A Quilting Experiment

Quilting has had a somewhat slow start this year.  My rattlesnake quilt has its black border completed, but it is still missing its final, narrow red, outer border. I had thought I might finish the quilt top over the New Year’s weekend.  When that did not happen, I planned to finish it during this, the first week of the new year.  Then I assured myself, with absolute confidence, that I would  finish it up over the weekend, which ended up meaning today.  The quilt is ironed, the red fabric has been chosen and ironed, and both are hanging over the movable hanger rack I use for drying laundry, as they have been for several days at least.  It does give me an excuse to not do laundry, but I am a bit disappointed that I do not have the quilt top finished, especially when so little remains to be done.

I do have some ideas for quilting it, however, one of which involves a bit of an experiment for me.  I don’t have a new picture of my quilt top, so I will share this repeat from last month to remind you want I am working with:

best quilt assistant

It now has a wide black border all around, and looks something like this mock up, but with the narrow red inner border and eventually with another red outer border:

rattlesnake 1

The challenge for quilting is that the block corners where the paper pieced parts come together are EXTREMELY bulky and frankly sometimes lumpy.  I do not think it makes sense to quilt anywhere near those corners.  The black borders also present something of an opportunity and a challenge.  They provide the only open space and plain background that will show off the dense quilting I tend to like, but I don’t want to lose overall balance given that the blocks themselves will not show heavy quilting and the complex piecing may make it easier to stick with simpler quilting.  What I would like to do is see how I can integrate the different parts of the quilt through the quilting.  And I think I have an idea how!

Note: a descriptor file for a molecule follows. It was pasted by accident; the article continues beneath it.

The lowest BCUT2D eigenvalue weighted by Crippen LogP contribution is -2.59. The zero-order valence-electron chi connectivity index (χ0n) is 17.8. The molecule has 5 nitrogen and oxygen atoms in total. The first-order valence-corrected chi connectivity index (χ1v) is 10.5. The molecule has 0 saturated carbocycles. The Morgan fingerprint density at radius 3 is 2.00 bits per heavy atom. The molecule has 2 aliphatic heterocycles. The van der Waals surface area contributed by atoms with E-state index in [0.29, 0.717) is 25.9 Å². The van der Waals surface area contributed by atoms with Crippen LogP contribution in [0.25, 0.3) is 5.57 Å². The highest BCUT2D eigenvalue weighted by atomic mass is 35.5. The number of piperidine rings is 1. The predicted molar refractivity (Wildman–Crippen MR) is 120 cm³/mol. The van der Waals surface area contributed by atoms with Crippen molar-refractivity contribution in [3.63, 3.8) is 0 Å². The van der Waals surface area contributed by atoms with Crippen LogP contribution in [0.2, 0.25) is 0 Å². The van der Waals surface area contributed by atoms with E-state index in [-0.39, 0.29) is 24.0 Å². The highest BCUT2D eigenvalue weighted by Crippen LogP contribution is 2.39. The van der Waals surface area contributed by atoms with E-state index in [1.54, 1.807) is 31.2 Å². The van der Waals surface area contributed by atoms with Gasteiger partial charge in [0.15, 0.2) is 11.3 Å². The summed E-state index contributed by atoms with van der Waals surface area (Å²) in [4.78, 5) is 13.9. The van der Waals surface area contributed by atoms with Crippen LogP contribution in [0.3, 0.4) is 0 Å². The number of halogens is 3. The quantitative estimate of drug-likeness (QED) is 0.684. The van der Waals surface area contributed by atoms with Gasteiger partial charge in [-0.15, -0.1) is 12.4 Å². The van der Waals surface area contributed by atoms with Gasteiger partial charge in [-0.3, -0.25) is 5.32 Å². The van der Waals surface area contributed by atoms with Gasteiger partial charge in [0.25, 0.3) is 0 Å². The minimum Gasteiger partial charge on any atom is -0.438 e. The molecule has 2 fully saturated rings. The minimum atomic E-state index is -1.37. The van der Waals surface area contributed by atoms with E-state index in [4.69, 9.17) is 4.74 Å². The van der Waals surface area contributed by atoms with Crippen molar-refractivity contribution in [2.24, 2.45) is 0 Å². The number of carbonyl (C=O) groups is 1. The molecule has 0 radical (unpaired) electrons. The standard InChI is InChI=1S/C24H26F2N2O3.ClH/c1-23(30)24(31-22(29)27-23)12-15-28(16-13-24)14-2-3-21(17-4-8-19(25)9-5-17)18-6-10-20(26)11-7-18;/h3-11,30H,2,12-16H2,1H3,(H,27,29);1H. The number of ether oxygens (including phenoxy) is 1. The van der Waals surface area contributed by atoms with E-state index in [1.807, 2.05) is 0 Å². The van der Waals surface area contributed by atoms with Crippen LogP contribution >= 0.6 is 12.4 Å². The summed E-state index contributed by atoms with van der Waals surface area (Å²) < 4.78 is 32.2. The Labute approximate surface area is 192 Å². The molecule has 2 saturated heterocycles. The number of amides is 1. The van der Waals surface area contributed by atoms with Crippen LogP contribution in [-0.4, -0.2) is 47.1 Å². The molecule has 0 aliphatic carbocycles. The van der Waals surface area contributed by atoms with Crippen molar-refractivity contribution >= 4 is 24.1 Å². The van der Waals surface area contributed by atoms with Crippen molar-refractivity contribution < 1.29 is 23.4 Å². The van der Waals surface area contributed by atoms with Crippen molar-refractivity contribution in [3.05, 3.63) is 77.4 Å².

Recently I came across the work of Carol Ann Waugh and I am fascinated.  She uses a variety of stitches and thread colors and types to create very rich and intricate quilts.   Here are a few pictures:

The header pic for this post is her Celebration quilt, which you can find here.  I have signed up for her Craftsy Course, and I hope to integrate her techniques into this quilt.  My plan is to use half and quarter circles starting in the middle of the ‘rattlesnake’ portion of the block and curving over to the middle of the rattlesnake portion of the next block.  Essentially, the main line will echo the basic shape of the block, but offset. Rather than quilting very densely, I may be able to just do key lines but echo each one a few times them using a variety of stitches.  If  I use some thread colors from the blocks, and some grey and black, I may be able to get an interesting combination of texture and pattern.  I am not 100% sure about using a variety of colors of thread.  It would be fun, and it fits her technique, but I am pretty sure one of the early classes tells you not to use solid fabric!

That may be as clear as mud to those of you reading the description, but there is a clear idea in my mind.  Before I can start working on translating it into reality, though, I am going to have to get that border on.  And come up with a quilt back.  Hopefully you will soon be seeing a sandwiched top.  Wish me luck!




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  1. Luck to you! Your quilt is a beautiful piece of artwork! I love it!

    Liked by 1 person

  2. I once took a tailoring class where we used a wooden mallet like thing to hammer flatter some bulky seams. I’ve pondered doing it with bulky quilt seams, but not tried it yet.

    Always so hard to anticipate how a quilting idea will look; I wait with bated breath. 🙂

    Liked by 1 person

  3. That looks like a challenge, but an exciting one. Taking the class and experimenting with practice pieces will help you define your plan. I’ll look forward to seeing it progress!

    Liked by 1 person

  4. You have come so far since I last saw the rattlesnake quilt. Really looking good!

    Liked by 1 person

  5. I enjoyed Carol Ann Waugh’s class and still use the combo of hand and machine stitching she teaches. Hope you get lots of inspiration from it.

    Liked by 1 person

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